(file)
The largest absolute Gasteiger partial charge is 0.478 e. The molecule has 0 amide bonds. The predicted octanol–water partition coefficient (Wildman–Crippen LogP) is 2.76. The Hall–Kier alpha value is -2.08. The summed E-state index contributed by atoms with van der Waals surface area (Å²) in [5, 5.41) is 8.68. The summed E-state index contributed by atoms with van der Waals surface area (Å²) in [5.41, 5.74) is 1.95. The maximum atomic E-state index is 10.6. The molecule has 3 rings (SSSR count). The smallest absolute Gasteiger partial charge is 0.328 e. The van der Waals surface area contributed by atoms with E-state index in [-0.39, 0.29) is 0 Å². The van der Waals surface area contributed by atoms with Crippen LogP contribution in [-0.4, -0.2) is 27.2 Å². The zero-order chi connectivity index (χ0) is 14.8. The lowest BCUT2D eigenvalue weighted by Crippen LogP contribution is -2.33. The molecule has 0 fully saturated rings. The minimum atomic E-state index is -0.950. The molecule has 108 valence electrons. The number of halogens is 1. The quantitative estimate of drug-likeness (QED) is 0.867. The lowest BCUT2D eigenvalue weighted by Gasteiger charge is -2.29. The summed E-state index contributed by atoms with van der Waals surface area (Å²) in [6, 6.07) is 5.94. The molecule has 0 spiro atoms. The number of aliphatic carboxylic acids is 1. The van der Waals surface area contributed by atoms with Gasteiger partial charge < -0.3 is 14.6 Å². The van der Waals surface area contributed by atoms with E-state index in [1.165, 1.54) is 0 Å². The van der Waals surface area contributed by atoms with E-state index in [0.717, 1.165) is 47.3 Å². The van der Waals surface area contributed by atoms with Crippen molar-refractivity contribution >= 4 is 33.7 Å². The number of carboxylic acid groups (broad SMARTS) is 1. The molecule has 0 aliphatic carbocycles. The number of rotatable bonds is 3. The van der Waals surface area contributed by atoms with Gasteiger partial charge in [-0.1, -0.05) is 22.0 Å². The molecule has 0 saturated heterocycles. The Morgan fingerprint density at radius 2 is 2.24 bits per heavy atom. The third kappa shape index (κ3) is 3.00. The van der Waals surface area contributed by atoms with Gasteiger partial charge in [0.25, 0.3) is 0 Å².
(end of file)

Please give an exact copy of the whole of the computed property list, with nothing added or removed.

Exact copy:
The largest absolute Gasteiger partial charge is 0.478 e. The molecule has 0 amide bonds. The predicted octanol–water partition coefficient (Wildman–Crippen LogP) is 2.76. The Hall–Kier alpha value is -2.08. The summed E-state index contributed by atoms with van der Waals surface area (Å²) in [5, 5.41) is 8.68. The summed E-state index contributed by atoms with van der Waals surface area (Å²) in [5.41, 5.74) is 1.95. The maximum atomic E-state index is 10.6. The molecule has 3 rings (SSSR count). The smallest absolute Gasteiger partial charge is 0.328 e. The van der Waals surface area contributed by atoms with E-state index in [-0.39, 0.29) is 0 Å². The van der Waals surface area contributed by atoms with Crippen LogP contribution in [-0.4, -0.2) is 27.2 Å². The zero-order chi connectivity index (χ0) is 14.8. The lowest BCUT2D eigenvalue weighted by Crippen LogP contribution is -2.33. The molecule has 0 fully saturated rings. The minimum atomic E-state index is -0.950. The molecule has 108 valence electrons. The number of halogens is 1. The quantitative estimate of drug-likeness (QED) is 0.867. The lowest BCUT2D eigenvalue weighted by Gasteiger charge is -2.29. The summed E-state index contributed by atoms with van der Waals surface area (Å²) in [6, 6.07) is 5.94. The molecule has 0 spiro atoms. The number of aliphatic carboxylic acids is 1. The van der Waals surface area contributed by atoms with Gasteiger partial charge < -0.3 is 14.6 Å². The van der Waals surface area contributed by atoms with E-state index in [1.165, 1.54) is 0 Å². The van der Waals surface area contributed by atoms with E-state index in [0.717, 1.165) is 47.3 Å². The van der Waals surface area contributed by atoms with Crippen molar-refractivity contribution >= 4 is 33.7 Å². The number of carboxylic acid groups (broad SMARTS) is 1. The molecule has 0 aliphatic carbocycles. The number of rotatable bonds is 3. The van der Waals surface area contributed by atoms with Gasteiger partial charge in [-0.1, -0.05) is 22.0 Å². The molecule has 0 saturated heterocycles. The Morgan fingerprint density at radius 2 is 2.24 bits per heavy atom. The third kappa shape index (κ3) is 3.00. The van der Waals surface area contributed by atoms with Gasteiger partial charge in [0.25, 0.3) is 0 Å².